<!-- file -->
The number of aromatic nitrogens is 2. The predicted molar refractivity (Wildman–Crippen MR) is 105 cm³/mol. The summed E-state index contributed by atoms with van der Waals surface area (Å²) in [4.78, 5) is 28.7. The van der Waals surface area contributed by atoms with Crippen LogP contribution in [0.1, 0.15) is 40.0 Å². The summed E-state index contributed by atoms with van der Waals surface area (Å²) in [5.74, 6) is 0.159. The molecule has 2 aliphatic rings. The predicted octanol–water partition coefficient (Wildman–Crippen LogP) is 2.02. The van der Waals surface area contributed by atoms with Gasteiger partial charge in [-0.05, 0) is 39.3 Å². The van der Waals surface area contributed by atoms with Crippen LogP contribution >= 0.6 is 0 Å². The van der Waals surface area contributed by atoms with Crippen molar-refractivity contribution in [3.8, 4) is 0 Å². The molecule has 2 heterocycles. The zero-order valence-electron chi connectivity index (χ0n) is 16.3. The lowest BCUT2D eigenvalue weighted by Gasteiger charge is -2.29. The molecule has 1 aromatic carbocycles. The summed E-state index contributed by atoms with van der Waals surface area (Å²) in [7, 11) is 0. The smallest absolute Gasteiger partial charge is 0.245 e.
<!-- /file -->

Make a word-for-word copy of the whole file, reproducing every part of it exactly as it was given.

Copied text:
The number of aromatic nitrogens is 2. The predicted molar refractivity (Wildman–Crippen MR) is 105 cm³/mol. The summed E-state index contributed by atoms with van der Waals surface area (Å²) in [4.78, 5) is 28.7. The van der Waals surface area contributed by atoms with Crippen LogP contribution in [0.1, 0.15) is 40.0 Å². The summed E-state index contributed by atoms with van der Waals surface area (Å²) in [5.74, 6) is 0.159. The molecule has 2 aliphatic rings. The predicted octanol–water partition coefficient (Wildman–Crippen LogP) is 2.02. The van der Waals surface area contributed by atoms with Gasteiger partial charge in [-0.05, 0) is 39.3 Å². The van der Waals surface area contributed by atoms with Crippen LogP contribution >= 0.6 is 0 Å². The van der Waals surface area contributed by atoms with Crippen molar-refractivity contribution in [3.8, 4) is 0 Å². The molecule has 2 heterocycles. The zero-order valence-electron chi connectivity index (χ0n) is 16.3. The lowest BCUT2D eigenvalue weighted by Gasteiger charge is -2.29. The molecule has 1 aromatic carbocycles. The summed E-state index contributed by atoms with van der Waals surface area (Å²) in [7, 11) is 0. The smallest absolute Gasteiger partial charge is 0.245 e.